Tuesday, March 8, 2011

A closed mind; a closed heart.

I often write about how you must know as much as possible about the Judge who will decide your fate.  It is important for your attorney to have face time with that Judge.  It is important for your attorney to have a history with that Judge.  But this knowledge doesn't just come from being pro-active and engaged in events close to the judiciary, this knowledge also comes from the school of hard knocks, the school of unfortunate results.  Lessons learned the hard way.  Losses that were unforeseen.

Some time back I tried a case as good as a case can be tried.  My trial team left no effort in the war room; everything was spent on the court room floor.  We had uncovered the opposing party's hidden bank accounts, stolen property, misappropriated business and malicious scheming of the highest order.  We had documents condemning her by her own hand.  We had testimony from those who knew her best and outed her lies in the clearest terms.  We had photographs irrefutably proving her perjury on every level.

The opposition "phoned in" their case.  They conducted no investigation.  They provided little discovery.  They made a paltry effort.  Their case consisted of the most base innuendo, mere suggestions, nothing that would constitute proof in any serious court of law.  Their accusations were easily dis-proven by hard evidence, the veracity of which even they eventually had to concede.

But the trial judge hammered us.  The judge decided the case based upon bias and bias alone.  As I was told from the bench, "These people lie.  It's what they do."  "These people," are originally from another nation.  Theirs is a nation that has a perceptibly high percentage of people who engage in fraud.  But, for example, if you knew that more people per capita from Ukraine sped than from any other nation, a judge should not find a Ukrainian guilty of speeding without some evidence of the crime committed.  "Sir, your countrymen speed, therefore you sped."  That is not allowed.  That is not good judging.  That is not American Justice.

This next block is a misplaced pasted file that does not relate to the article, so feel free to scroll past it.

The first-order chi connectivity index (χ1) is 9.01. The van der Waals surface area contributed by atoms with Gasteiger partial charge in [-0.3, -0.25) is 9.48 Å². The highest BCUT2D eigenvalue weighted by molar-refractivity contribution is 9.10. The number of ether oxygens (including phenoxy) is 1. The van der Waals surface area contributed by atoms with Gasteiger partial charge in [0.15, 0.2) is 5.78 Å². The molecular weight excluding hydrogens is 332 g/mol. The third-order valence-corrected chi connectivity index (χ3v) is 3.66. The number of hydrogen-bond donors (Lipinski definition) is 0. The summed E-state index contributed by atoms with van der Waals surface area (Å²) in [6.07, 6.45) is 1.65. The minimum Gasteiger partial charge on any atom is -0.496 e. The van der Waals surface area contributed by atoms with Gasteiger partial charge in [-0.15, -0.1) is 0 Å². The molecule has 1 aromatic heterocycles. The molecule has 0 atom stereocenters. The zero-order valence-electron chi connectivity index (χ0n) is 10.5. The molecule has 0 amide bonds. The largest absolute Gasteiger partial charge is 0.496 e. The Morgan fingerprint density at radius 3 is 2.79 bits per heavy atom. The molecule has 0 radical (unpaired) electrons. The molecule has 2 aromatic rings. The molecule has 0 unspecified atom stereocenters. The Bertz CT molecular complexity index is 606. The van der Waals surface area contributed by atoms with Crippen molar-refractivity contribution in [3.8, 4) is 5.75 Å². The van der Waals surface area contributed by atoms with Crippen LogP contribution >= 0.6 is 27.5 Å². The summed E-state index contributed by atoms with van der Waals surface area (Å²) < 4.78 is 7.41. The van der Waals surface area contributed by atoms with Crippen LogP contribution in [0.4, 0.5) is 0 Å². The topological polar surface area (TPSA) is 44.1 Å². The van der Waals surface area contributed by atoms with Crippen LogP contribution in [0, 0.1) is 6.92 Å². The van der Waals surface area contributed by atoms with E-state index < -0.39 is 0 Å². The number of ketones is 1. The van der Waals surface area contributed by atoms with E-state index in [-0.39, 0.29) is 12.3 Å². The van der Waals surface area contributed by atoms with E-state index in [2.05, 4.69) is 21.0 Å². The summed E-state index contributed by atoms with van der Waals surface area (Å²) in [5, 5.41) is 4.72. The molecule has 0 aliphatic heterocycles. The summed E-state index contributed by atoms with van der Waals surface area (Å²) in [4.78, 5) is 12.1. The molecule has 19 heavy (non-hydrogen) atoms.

But I learned.  This judge has a bias streak a mile wide and a fathom deep. This judge had a closed mind and a closed heart. Evidence doesn't enter into it.  Don't bring a client from a perceived discredited population before this judge and expect the evidence to control the outcome.  Now I counsel my clients who fit that bill to use another method to resolve their matter if justice is what they seek.

Lesson learned the hard way.  And as you can probably tell, I'm still not over it. I always demand Justice, America style whether the judge will give it to me or not.  And given the reality I learned in that court room, I won't let another client climb that sacrificial alter to judicial bias.

Know your judge, open mind, closed mind or indifferent mind.  It can't help but improve the outcome.

Michael Manely

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